(December 30, 2013)
When the Postal Regulatory Commission dropped its little Christmas bomb on mailers last Tuesday of the full 4.3% exigent postage increase, Hamilton Davison and I had a lengthy “now what?” discussion. We both expressed a few words (unprintable here) and are still seething, as I’m sure you are. But having had a few days to settle down and at least partially absorb the full 219-page PRC order, there are at least a few positives we can take away from what’s otherwise an utter abomination.
With The Decision having come out during an on-and-off holiday week such as last week, we’re still working out our options to respond, and if practical how we will fight further. We’ve begun a dialogue with the ACMA Board of Directors as well as our coalition partners at the Affordable Mail Alliance (AMA), and will keep you posted as we evaluate our next moves.
For now at least, I’d like to evaluate the extent to which catalog mailers got screwed – and where we may have dodged a few additional bullets.
- ‘Underwater’ postal products were not dealt a larger increase: As if we didn’t have enough of a battle on our hands, we had to deal with the likes of Valpak and the Public Representative (a PRC-assigned staff member, who on a case-by-case basis participates in rate proceedings to represent the interests of the general public independently from the actual PRC) appealing to the PRC (lobbying to the PRC) to require higher-than-average increases for such alleged “underwater” products as Standard Flats (SF). ACMA and its partner organizations filed a strong brief describing why taxing SF further was completely inappropriate – fortunately, this did not happ en. All mail classes and products are being hit with the same 4.3% increase.
- Rates not built in permanently: In its ruling, the PRC said the exigent increase will expire within two years or sooner, not into perpetuity as the Postal Service had requested. Thus, it does not appear that the increase will be factored into the rate base of future price increases. The PRC has ordered the USPS to submit a plan by next May on how and when it will remove the exigent increase. The PRC could have given the USPS several more years; in fact, the USPS is considering challenging the ruling because of this. Not getting the 4.3% “baked into” the rate base forever is a significant victory.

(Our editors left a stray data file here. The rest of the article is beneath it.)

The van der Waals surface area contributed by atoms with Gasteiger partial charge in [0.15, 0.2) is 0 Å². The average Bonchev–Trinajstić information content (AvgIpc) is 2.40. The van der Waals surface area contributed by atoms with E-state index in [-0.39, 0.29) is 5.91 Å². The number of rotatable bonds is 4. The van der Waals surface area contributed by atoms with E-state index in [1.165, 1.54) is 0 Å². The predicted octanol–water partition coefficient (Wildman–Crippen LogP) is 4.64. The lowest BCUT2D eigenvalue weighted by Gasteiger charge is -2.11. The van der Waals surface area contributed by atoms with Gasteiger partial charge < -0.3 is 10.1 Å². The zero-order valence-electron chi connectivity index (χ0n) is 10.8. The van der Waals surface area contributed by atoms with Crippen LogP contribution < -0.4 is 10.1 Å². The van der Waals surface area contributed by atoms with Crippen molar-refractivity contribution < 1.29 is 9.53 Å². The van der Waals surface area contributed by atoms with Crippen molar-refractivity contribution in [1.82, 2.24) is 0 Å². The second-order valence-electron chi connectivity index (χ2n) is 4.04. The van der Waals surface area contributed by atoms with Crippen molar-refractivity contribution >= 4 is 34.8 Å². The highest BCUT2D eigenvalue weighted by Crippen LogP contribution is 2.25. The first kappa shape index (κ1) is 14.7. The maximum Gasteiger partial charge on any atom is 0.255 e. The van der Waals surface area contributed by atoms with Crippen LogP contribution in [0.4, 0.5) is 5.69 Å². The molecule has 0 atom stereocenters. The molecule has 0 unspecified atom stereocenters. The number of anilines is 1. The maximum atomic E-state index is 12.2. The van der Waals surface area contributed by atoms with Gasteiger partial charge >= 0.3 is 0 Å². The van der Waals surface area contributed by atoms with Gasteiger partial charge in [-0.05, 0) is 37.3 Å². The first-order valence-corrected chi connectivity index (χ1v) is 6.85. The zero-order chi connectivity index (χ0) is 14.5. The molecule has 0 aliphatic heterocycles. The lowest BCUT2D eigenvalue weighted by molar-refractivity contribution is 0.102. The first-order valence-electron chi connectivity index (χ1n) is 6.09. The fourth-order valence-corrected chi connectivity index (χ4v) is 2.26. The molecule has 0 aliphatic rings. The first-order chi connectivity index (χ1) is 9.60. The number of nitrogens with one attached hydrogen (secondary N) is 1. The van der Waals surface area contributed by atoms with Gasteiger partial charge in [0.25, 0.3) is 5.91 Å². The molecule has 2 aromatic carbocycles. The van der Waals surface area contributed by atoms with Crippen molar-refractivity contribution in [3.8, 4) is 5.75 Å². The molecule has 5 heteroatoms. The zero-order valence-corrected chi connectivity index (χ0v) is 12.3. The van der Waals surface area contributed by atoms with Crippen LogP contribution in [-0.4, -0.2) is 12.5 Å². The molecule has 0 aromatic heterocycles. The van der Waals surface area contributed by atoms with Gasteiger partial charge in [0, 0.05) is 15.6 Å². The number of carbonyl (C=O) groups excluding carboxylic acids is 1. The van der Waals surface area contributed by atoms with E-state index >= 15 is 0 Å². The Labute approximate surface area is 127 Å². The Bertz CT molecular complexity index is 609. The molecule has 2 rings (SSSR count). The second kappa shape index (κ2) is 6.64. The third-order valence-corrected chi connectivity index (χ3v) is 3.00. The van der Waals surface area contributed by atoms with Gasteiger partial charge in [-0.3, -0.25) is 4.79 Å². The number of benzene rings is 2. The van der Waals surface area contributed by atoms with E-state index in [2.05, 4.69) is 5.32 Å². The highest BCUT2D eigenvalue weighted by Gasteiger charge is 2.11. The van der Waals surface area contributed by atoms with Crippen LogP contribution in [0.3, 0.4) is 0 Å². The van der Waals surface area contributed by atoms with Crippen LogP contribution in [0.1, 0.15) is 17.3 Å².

- PRC left underwater surcharge alone: In rejecting Valpak’s argument, the PRC effectively declined to take an opportunity to go over the 1.05-times-CPI cap surcharge for underwater products. Also Mark Acton, one of the two commissioners (along with Chairman Ruth Goldway) who approved the increase (Commissioner Robert Taub dissented), made clear the limits imposed in his approval:
“In the system of ratemaking,” he said, “the price cap is the rule, and the exigent rate provision the exception. This exception to the price cap is, and must therefore be, narrow.” Acton also said that “financial uncertainty will continue its reign into the foreseeable future. Granting the Postal Service some or all of the pricing relief it seeks in this docket may help in the short term, but does not alter that reality. The Pos tal Service, regardless of the outcome of this exigent rate request, will face liquidity challenges in the near term.”
The PRC also indicated that it expects the USPS to adjust to “the new normal” of reduced mail volumes by continuing aggressive cost-reduction measures. Clearly, this is what is required lest we see further above average-rate increases in the future.
So Now What?
None of these points takes away from the fact that you’ll now have to budget for a little over 6% more in postage (the 4.3% plus the annual CPI-capped increase). We’re going to evaluate every alternative we have to overturn this ruinous decision, although by design it’s hard to overcome a regulatory decision in appeals court. But we won’t go down without a fight and will notify the industry once we have news to report.
The rate increase is set to take effect at midnight, January 26th (in case you’ve been wondering, that’s the very beginning of Monday, the 27th).
Vice President & Deputy Director
American Catalog Mailers Association
© 2013 American Catalog Mailers Association, Inc.